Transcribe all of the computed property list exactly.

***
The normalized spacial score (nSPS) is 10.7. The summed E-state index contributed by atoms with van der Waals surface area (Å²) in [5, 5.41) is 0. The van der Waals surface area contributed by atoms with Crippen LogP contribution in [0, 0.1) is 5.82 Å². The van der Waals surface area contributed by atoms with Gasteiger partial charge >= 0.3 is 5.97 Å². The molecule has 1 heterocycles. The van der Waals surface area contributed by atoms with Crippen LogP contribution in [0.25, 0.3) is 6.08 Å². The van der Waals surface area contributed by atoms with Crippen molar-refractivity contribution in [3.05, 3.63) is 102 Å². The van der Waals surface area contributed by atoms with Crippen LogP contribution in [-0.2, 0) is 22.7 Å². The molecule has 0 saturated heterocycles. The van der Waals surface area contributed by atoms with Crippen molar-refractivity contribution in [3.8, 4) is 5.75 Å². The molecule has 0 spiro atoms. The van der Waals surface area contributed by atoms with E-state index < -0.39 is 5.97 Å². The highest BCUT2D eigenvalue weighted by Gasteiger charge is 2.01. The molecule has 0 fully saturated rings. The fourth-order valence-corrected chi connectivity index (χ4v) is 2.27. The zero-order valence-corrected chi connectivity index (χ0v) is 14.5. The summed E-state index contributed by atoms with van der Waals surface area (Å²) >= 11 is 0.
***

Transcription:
The normalized spacial score (nSPS) is 10.7. The summed E-state index contributed by atoms with van der Waals surface area (Å²) in [5, 5.41) is 0. The van der Waals surface area contributed by atoms with Crippen LogP contribution in [0, 0.1) is 5.82 Å². The van der Waals surface area contributed by atoms with Gasteiger partial charge >= 0.3 is 5.97 Å². The molecule has 1 heterocycles. The van der Waals surface area contributed by atoms with Crippen LogP contribution in [0.25, 0.3) is 6.08 Å². The van der Waals surface area contributed by atoms with Crippen molar-refractivity contribution in [3.05, 3.63) is 102 Å². The van der Waals surface area contributed by atoms with Crippen LogP contribution in [-0.2, 0) is 22.7 Å². The molecule has 0 saturated heterocycles. The van der Waals surface area contributed by atoms with Crippen molar-refractivity contribution in [3.8, 4) is 5.75 Å². The molecule has 0 spiro atoms. The van der Waals surface area contributed by atoms with E-state index < -0.39 is 5.97 Å². The highest BCUT2D eigenvalue weighted by Gasteiger charge is 2.01. The molecule has 0 fully saturated rings. The fourth-order valence-corrected chi connectivity index (χ4v) is 2.27. The zero-order valence-corrected chi connectivity index (χ0v) is 14.5. The summed E-state index contributed by atoms with van der Waals surface area (Å²) >= 11 is 0.